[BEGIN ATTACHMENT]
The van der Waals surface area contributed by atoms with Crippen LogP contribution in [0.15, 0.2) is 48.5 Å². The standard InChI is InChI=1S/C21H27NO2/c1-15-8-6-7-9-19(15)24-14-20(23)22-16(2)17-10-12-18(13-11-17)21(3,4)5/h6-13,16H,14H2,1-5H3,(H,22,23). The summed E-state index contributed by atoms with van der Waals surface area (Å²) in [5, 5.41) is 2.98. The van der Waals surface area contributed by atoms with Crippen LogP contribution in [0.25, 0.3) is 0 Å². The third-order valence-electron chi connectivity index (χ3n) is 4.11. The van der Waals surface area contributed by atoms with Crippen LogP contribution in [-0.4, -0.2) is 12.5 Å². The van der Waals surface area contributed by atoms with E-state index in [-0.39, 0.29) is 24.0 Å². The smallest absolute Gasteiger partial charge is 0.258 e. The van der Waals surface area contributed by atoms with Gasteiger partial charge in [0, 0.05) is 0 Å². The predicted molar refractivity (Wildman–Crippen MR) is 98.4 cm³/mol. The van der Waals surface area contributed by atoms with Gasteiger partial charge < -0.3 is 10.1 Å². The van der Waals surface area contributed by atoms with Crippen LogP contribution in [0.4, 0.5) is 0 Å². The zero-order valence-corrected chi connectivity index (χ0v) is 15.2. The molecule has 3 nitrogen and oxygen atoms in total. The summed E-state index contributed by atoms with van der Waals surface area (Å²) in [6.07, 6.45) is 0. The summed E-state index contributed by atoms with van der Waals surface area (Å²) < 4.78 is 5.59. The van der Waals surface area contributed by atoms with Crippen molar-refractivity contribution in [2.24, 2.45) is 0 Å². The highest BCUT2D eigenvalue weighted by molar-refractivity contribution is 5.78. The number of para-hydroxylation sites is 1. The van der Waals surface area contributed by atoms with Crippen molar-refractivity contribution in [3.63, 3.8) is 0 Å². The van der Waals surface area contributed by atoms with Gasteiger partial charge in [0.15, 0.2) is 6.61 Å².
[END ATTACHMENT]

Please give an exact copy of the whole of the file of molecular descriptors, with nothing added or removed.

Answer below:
The van der Waals surface area contributed by atoms with Crippen LogP contribution in [0.15, 0.2) is 48.5 Å². The standard InChI is InChI=1S/C21H27NO2/c1-15-8-6-7-9-19(15)24-14-20(23)22-16(2)17-10-12-18(13-11-17)21(3,4)5/h6-13,16H,14H2,1-5H3,(H,22,23). The summed E-state index contributed by atoms with van der Waals surface area (Å²) in [5, 5.41) is 2.98. The van der Waals surface area contributed by atoms with Crippen LogP contribution in [0.25, 0.3) is 0 Å². The third-order valence-electron chi connectivity index (χ3n) is 4.11. The van der Waals surface area contributed by atoms with Crippen LogP contribution in [-0.4, -0.2) is 12.5 Å². The van der Waals surface area contributed by atoms with E-state index in [-0.39, 0.29) is 24.0 Å². The smallest absolute Gasteiger partial charge is 0.258 e. The van der Waals surface area contributed by atoms with Gasteiger partial charge in [0, 0.05) is 0 Å². The predicted molar refractivity (Wildman–Crippen MR) is 98.4 cm³/mol. The van der Waals surface area contributed by atoms with Gasteiger partial charge < -0.3 is 10.1 Å². The van der Waals surface area contributed by atoms with Crippen LogP contribution in [0.4, 0.5) is 0 Å². The zero-order valence-corrected chi connectivity index (χ0v) is 15.2. The molecule has 3 nitrogen and oxygen atoms in total. The summed E-state index contributed by atoms with van der Waals surface area (Å²) in [6.07, 6.45) is 0. The summed E-state index contributed by atoms with van der Waals surface area (Å²) < 4.78 is 5.59. The van der Waals surface area contributed by atoms with Crippen molar-refractivity contribution in [2.24, 2.45) is 0 Å². The highest BCUT2D eigenvalue weighted by molar-refractivity contribution is 5.78. The number of para-hydroxylation sites is 1. The van der Waals surface area contributed by atoms with Crippen molar-refractivity contribution in [3.63, 3.8) is 0 Å². The van der Waals surface area contributed by atoms with Gasteiger partial charge in [0.15, 0.2) is 6.61 Å².